MYSTERY WIRE — Today, June 24, is World UFO Day. This day and according to some, July 2 is a day dedicated to the existence of UFOs.
June 24 is the date pilot Kenneth Arnold reported what is generally considered to be the first widely reported unidentified flying object sighting in the United States. The Kenneth Arnold sighting is widely considered to be the beginning of the modern UFO era. July 2 is the date of the famous Roswell incident in 1947.
The World UFO Day Organization (WUFODO) aims to raise awareness about UFOs and the extraterrestrial intelligent beings that come from other worlds. The organization celebrates July 2 to encourage people to think that humans are not the only intelligent being in the Universe.
According to HistoryLink.org, an online encyclopedia of Washington history, Kenneth Arnold saw the high-speed metallic objects while flying his plane near Mount Rainier en route from Chehalis to his home in Boise.
Arnold said he saw a bright light that afternoon, looked north and saw the nine objects — each about 50 feet across and all of them roughly circular, except for one that was crescent-shaped. He said he watched them for about 2 minutes until they disappeared over Oregon at speeds approaching 1,400 mph.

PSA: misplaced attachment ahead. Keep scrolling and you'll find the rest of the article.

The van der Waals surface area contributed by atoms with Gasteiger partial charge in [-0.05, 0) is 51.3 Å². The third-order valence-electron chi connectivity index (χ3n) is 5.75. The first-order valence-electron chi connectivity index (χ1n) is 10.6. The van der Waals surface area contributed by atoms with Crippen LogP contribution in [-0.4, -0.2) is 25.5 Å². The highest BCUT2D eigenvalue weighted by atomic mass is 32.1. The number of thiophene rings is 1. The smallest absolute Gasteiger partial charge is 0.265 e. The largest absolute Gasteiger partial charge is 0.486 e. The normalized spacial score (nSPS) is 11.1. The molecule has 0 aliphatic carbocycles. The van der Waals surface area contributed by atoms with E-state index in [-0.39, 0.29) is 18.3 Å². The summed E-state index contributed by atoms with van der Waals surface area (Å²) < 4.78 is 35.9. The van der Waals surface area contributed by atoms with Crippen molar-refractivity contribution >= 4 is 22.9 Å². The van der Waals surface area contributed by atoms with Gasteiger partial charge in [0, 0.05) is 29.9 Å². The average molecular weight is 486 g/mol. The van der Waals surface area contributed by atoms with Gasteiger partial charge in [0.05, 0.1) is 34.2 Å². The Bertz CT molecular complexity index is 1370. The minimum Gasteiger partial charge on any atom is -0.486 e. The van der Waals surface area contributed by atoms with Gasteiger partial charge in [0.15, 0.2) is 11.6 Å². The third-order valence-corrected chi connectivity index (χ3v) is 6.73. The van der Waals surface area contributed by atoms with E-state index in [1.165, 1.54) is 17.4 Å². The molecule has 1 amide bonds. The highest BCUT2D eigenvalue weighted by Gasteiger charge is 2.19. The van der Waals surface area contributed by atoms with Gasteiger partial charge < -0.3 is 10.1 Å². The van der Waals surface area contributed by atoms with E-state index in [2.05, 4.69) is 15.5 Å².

Other Northwest UFO sightings soon followed, including ones in Portland, in Vancouver, Wash., and in Boise according to the Bellingham Herald.
The first pictures of an alleged UFO appeared in the Seattle Post-Intelligencer on July 5, 1947. The photo by U.S. Coast Guard Yeoman Frank Ryman showed a “small bright disc” he said he saw flying over his home in Lake City. Researchers later said his photo showed a weather balloon.
A few days later, on July 8, the U.S. Army famously announced it had recovered parts of a crashed UFO near Roswell, N.M. The Army withdrew its report the following day, saying the material was from a balloon.
July 2 is the date on which the famous Roswell incident was exposed to the public. A U.S. Army Air Forces was working on a top-secret project called as the Project Mogul balloon. But it crashed in the desert near Rosswell, New Mexico.
It was reported that the test was being done to send microphones on weather balloons to extreme heights to detect Soviet nuclear test explosions. The crash was first spotted by William Brazel. He described that the wreckage was made of rubber strips and tinfoil and was not made of tough paper and sticks. Many people believe calling it a balloon incident was a cover-up and has been serving as the basis for this conspiracy theory ever since.